Those with a larger volume in a particular part of the parietal cortex — which is engaged in a host of cognitive operations — were willing to take more risks than those with lesser volume in that particular part of the brain, the findings showed.
“Based on our findings, we could, in principle, use millions of existing medical brain scans to assess risk attitudes in populations,” said Ifat Levy, an assistant professor in comparative medicine and neurobiology from the Yale School of Medicine in the US.
“It could also help us explain differences in risk attitudes based in part on structural brain differences,” Levy added.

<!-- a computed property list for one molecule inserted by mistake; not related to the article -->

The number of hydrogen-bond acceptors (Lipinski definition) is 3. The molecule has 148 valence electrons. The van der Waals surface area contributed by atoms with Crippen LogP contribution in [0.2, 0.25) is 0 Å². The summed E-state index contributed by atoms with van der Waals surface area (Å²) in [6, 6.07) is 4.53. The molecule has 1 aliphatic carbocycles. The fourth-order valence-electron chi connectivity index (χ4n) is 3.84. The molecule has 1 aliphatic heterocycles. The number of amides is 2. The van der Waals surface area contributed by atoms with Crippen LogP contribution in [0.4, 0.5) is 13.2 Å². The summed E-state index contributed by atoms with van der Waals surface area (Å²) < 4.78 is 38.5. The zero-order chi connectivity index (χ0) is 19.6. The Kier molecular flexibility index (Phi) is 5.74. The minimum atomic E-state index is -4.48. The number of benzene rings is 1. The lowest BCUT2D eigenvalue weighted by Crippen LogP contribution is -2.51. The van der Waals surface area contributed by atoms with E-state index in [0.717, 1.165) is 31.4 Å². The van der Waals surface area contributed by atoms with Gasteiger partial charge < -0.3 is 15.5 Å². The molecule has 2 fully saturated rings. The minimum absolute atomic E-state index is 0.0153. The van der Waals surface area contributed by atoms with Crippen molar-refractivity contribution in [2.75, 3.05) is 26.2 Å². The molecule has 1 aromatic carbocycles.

The study included young adult men and women from the north-eastern United States.
Participants made a series of choices between monetary lotteries that varied in their degree of risk and the research team conducted standard MRI (magnetic resonance imaging) brain scans.
The results were first obtained in a group of 28 participants, and then confirmed in a second group of 33 participants.
The researchers had previously shown that risk aversion increases as people age and it is also known that the cortex thins substantially with age.
“It could be that this thinning explains the behavioural changes; we are now testing that possibility,” Levy noted.
The study appeared in the Journal of Neuroscience.